PSI, stakeholders call for durable solution to address plight of 2.9 million IDPs in Nigeria

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By Susan Linus

Stakeholders in the humanitarian sector, have said Internally Displaced Persons (IDPs) in Nigeria still lack access to basic facilities such as healthcare, water sanitation and education despite the availability of various government policies.

The stakeholders therefore urged government at both federal and state level to move from policy formulation to taking concerted action in the provision of durable solutions to the plight of Internally Displaced Persons (IDPs) in the country.

The call was made during a Stakeholders Summit on IDPs in Nigeria with the theme: “Upholding the Human Rights of IDPs in Nigeria; from Policy to action”.

The summit which was organised by Public Services International’s National Coordinating Council (PSI-NCC) also called for IDPs to be given the opportunity to safely return and reintegrate into their communities.

The PSI is the global union federation for workers in public services representing 30 million workers in 167 countries.

In her key note address, Imaan Laiman-Ibrahim, the Honourable Federal Commissioner, National Commission for Migrants Refugees Internally Displaced Persons (NCFRMI) said the estimated number of IDPs in Nigeria, as a result of armed conflict, has risen to about 2.9 million, as at August, 2021.

She also explained that about 10.6 million Nigerians require humanitarian support, particularly communities around the Lake Chad Basin area because of the conflict in the North East region.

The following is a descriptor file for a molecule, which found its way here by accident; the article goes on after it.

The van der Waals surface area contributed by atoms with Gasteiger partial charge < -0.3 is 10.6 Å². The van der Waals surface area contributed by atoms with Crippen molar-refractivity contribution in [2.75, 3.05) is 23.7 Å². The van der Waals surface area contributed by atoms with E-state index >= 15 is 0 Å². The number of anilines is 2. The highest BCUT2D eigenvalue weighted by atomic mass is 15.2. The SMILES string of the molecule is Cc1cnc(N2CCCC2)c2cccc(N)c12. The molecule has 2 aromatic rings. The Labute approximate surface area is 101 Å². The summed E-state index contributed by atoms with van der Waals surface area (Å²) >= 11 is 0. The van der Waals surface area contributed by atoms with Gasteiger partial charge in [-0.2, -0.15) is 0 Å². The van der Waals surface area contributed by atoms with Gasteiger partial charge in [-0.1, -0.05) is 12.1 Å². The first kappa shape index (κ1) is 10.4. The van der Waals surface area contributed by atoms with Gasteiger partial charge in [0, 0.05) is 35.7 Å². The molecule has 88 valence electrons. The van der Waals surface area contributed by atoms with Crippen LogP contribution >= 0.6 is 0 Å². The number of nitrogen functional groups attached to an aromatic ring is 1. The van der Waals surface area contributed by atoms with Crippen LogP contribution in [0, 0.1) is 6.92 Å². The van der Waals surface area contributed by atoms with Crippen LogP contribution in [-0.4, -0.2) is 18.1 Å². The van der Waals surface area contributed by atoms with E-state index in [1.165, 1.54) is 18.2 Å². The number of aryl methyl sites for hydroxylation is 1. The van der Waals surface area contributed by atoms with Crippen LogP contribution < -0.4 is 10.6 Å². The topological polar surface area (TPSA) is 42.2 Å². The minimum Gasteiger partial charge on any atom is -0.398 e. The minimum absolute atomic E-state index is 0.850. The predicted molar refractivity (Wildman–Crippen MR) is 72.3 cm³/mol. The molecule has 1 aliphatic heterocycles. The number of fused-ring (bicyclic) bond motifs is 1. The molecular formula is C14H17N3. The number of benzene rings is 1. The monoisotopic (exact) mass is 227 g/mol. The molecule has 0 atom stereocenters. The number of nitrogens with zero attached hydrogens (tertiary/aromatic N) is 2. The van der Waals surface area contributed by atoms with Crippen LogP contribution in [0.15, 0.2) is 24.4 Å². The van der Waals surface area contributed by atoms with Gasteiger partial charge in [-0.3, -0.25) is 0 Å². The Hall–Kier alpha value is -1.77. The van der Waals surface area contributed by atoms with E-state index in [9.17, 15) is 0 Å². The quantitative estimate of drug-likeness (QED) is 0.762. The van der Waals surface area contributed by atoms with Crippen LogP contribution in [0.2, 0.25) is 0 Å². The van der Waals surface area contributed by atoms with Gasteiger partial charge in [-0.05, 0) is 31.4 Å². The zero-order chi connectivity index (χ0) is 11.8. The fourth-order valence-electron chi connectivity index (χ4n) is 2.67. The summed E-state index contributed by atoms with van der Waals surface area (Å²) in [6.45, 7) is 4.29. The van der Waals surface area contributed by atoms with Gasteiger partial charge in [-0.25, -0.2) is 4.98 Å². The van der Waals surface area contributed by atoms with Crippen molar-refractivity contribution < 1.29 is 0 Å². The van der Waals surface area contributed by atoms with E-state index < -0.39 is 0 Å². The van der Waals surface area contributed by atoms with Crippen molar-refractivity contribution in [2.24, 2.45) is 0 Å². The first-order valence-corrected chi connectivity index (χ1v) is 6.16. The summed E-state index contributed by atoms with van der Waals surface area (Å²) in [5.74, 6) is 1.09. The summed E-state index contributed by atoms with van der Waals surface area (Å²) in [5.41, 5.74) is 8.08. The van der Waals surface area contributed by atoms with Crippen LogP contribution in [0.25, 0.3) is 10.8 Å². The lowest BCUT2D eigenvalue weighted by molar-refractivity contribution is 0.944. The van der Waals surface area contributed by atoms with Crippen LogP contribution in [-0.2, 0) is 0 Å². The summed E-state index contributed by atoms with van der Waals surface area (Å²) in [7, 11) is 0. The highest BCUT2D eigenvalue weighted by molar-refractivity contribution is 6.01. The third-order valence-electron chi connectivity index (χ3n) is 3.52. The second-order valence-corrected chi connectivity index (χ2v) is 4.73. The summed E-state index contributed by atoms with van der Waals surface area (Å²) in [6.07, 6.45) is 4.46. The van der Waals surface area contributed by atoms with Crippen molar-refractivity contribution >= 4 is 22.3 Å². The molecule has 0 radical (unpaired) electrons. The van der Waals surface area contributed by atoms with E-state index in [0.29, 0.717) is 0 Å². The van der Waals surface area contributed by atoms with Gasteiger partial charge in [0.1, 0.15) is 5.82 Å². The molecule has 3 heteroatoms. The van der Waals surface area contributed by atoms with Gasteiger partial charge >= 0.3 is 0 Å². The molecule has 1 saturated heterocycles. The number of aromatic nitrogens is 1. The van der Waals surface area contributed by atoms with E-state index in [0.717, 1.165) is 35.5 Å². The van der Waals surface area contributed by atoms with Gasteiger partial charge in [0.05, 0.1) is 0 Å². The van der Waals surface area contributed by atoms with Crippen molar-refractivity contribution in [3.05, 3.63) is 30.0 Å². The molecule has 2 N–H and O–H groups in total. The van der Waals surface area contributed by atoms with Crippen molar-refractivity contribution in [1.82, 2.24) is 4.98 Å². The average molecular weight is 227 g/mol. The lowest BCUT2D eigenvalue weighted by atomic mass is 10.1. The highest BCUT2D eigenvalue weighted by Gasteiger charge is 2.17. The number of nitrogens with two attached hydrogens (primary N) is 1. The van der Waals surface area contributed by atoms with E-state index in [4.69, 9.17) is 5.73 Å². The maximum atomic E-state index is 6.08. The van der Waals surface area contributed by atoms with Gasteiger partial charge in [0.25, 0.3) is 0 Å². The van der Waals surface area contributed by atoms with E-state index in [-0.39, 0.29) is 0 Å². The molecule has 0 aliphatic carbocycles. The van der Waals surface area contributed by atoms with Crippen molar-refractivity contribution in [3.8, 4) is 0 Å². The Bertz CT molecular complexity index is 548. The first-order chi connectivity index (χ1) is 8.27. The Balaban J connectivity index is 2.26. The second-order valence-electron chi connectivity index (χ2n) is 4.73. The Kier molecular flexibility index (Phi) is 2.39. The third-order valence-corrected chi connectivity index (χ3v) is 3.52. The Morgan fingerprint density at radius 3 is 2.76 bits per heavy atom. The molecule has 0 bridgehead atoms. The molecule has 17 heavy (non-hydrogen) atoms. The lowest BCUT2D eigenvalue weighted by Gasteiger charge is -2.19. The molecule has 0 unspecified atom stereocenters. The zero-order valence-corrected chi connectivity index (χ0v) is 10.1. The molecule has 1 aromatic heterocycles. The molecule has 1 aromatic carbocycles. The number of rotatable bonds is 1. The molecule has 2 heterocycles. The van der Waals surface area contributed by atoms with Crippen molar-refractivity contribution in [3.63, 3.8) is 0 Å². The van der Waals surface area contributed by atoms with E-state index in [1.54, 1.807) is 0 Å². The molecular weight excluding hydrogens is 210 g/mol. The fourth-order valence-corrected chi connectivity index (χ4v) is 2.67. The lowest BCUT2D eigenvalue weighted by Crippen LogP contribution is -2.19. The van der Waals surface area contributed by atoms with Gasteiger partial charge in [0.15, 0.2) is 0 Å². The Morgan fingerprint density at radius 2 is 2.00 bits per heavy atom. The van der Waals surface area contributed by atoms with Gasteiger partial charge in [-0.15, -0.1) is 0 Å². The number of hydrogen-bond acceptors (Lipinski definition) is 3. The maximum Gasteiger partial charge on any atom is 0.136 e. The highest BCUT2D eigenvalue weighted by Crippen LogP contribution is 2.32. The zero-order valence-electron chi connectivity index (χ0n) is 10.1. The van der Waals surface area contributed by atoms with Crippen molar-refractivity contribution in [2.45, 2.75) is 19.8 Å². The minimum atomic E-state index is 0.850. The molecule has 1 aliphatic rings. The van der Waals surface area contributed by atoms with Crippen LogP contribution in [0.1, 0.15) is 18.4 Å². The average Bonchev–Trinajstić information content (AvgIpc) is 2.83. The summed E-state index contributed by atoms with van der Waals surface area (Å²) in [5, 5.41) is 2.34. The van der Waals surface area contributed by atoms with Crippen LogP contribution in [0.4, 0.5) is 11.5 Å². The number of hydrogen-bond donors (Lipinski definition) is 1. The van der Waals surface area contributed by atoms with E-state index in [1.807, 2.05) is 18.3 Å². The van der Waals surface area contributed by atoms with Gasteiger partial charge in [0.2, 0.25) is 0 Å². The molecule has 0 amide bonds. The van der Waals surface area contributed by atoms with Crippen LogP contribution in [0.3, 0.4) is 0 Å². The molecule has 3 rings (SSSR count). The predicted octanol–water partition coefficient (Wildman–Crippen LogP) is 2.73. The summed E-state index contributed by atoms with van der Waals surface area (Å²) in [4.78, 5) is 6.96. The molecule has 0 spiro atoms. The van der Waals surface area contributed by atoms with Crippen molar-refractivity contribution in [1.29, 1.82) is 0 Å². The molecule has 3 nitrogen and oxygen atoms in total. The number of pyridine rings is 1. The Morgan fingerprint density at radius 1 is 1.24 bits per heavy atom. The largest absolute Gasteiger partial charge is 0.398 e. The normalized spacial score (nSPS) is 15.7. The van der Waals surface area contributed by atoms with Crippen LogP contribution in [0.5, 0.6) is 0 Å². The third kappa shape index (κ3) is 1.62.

The Honourable Commissioner disclosed that her agency is poised to launch, very soon, in phases, some Projects that possess credible promise of ensuring the provision of sustainable and durable solutions to IDPs.

She said such include Project Skill up, Project Total Health, Project Educate All, Project Reliance, Project Resettlement Cities and Project GoDigital.

She applauded PSI for what she described as the good works it has been carrying out in Borno and Yobe States, through its various affiliates in Nigeria, in supporting the defence of the rights and privileges of IDPs to quality health and social services.

She said, “I also note with deep appreciation the positive contributions of the PSI in escalating the national advocacy for the domestication of the African Union Convention for the Protection and Assistance of Internally Displaced Persons in Africa, otherwise called the Kampala Convention.

“This Summit, aptly tagged ‘Upholding the Human Rights of IDPs in Nigeria: from Policy to action’ could not have come at a more auspicious time. It is happening right on the heels of the recent approval of the National Policy for IDPs, which was done in September 2021 by the highest executive approving authority in the land: the Federal Executive Council.